If an observer's distance from a light source exceeds the distance required for light to travel to the observer, and we have the advanced technology required to see something that far away, and also know the exact location in space to look (although data transfer speeds are bottle-necked by light-speed, but let's imagine that bottle-neck doesn't exist...), ...


55

Some areas of physics are counter-intuitive. For them, your everyday experience is a poor guide to how the universe really works. This is one of those areas. Photons have no mass. They all have the same speed. Yet they have energy and momentum, and it isn't the same for all photons. If you are used to $p = mv$, this doesn't make sense. The explanation is ...


16

They differ in their energy. Special relativity states that $E=\sqrt{m^2c^4 + p^2c^2}$. For a massive particle, there is a one on one relation between its energy and speed. In the limit $m \rightarrow 0$ this is no longer the case. All massless particles move at light speed, but their energy/momentum can vary.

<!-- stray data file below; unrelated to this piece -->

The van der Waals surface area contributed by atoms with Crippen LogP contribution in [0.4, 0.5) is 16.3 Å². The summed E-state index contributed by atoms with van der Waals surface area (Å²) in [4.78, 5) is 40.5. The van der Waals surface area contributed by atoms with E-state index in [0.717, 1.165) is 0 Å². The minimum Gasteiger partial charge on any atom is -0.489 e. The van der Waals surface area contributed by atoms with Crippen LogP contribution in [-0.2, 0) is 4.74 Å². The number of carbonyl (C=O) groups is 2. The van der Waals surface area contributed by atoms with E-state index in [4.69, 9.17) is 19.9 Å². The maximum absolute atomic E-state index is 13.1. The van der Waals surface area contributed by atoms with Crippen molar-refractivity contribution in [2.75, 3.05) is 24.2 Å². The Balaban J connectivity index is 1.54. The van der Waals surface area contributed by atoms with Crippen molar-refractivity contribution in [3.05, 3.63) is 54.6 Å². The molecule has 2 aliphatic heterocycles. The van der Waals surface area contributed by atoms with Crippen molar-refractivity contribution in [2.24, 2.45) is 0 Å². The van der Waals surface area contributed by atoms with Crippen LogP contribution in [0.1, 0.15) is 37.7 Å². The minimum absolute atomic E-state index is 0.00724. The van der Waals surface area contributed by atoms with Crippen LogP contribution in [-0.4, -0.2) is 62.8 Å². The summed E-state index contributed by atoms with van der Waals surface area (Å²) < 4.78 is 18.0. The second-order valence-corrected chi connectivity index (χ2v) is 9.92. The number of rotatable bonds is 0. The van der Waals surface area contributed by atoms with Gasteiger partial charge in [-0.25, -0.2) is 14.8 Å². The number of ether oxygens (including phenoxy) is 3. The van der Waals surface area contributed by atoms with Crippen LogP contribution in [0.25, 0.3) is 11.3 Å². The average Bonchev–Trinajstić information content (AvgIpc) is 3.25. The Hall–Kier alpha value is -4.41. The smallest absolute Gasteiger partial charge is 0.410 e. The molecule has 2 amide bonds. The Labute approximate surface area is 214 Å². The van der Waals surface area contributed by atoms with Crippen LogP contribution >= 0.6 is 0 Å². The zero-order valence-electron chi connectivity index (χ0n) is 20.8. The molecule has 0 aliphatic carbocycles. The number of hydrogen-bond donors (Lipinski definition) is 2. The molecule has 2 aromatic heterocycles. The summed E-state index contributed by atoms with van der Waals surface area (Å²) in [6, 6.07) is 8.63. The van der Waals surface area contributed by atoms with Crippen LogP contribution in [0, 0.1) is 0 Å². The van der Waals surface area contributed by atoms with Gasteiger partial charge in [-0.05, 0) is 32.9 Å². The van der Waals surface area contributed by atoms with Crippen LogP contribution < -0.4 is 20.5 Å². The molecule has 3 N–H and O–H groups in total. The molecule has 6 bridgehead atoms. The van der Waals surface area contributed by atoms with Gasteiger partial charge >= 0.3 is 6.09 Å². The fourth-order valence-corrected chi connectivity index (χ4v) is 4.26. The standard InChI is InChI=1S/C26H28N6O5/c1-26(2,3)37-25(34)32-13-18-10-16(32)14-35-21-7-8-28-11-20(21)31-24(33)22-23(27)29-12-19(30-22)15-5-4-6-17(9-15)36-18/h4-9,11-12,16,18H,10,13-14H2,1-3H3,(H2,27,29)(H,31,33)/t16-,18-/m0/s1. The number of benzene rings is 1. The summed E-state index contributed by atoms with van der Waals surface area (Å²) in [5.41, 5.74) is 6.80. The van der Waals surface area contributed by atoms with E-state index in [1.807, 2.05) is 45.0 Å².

14

The only difference between the two is the energy they have. $$ E=\frac{hc}{\lambda} $$ As you can see from the equation above, different energies means different wavelengths. Different wavelengths means different colors. It is important to know that even though photons are always massless and always move with the speed of light, that does not mean that ...


32

Although a single photon can only be absorbed and emitted by a single electron, it leaves that electron in exactly its original state. There is no record, and no way of knowing, which electron absorbed and emitted the photon. According to quantum theory, to calculate the result when any electron could have absorbed and emitted the photon, we must form a ...


-1

The cosmic microwave background is the farthest back we can see due to before that the entire universe was composed of opaque plasma, if someone somehow went far enough to observe the birth of the universe they would not see anything, until the universe was cold enough to allow light to pass through, that is the cosmic microwave background (it is in ...


8